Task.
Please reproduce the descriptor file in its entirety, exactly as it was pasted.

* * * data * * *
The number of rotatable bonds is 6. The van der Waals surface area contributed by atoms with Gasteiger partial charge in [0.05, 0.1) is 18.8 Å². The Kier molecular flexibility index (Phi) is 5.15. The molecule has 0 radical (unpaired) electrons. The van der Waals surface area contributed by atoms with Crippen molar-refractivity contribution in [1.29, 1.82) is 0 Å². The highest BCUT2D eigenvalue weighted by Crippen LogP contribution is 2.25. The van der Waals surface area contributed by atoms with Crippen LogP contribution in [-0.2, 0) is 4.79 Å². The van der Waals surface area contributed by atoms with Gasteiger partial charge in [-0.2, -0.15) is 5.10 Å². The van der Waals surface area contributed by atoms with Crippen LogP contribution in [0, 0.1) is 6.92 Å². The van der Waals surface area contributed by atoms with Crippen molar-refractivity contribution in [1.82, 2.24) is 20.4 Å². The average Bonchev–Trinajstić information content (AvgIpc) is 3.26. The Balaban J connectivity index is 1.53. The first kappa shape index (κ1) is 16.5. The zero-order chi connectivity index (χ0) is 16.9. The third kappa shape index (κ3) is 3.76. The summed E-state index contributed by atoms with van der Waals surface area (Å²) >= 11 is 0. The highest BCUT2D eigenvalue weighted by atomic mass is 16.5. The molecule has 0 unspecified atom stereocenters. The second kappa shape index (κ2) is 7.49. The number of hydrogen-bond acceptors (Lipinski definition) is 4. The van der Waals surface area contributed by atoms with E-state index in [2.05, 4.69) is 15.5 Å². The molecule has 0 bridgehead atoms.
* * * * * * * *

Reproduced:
The number of rotatable bonds is 6. The van der Waals surface area contributed by atoms with Gasteiger partial charge in [0.05, 0.1) is 18.8 Å². The Kier molecular flexibility index (Phi) is 5.15. The molecule has 0 radical (unpaired) electrons. The van der Waals surface area contributed by atoms with Crippen molar-refractivity contribution in [1.29, 1.82) is 0 Å². The highest BCUT2D eigenvalue weighted by Crippen LogP contribution is 2.25. The van der Waals surface area contributed by atoms with Crippen LogP contribution in [-0.2, 0) is 4.79 Å². The van der Waals surface area contributed by atoms with Gasteiger partial charge in [-0.2, -0.15) is 5.10 Å². The van der Waals surface area contributed by atoms with Crippen LogP contribution in [0, 0.1) is 6.92 Å². The van der Waals surface area contributed by atoms with Crippen molar-refractivity contribution in [1.82, 2.24) is 20.4 Å². The average Bonchev–Trinajstić information content (AvgIpc) is 3.26. The Balaban J connectivity index is 1.53. The first kappa shape index (κ1) is 16.5. The zero-order chi connectivity index (χ0) is 16.9. The third kappa shape index (κ3) is 3.76. The summed E-state index contributed by atoms with van der Waals surface area (Å²) >= 11 is 0. The highest BCUT2D eigenvalue weighted by atomic mass is 16.5. The molecule has 0 unspecified atom stereocenters. The second kappa shape index (κ2) is 7.49. The number of hydrogen-bond acceptors (Lipinski definition) is 4. The van der Waals surface area contributed by atoms with E-state index in [2.05, 4.69) is 15.5 Å². The molecule has 0 bridgehead atoms.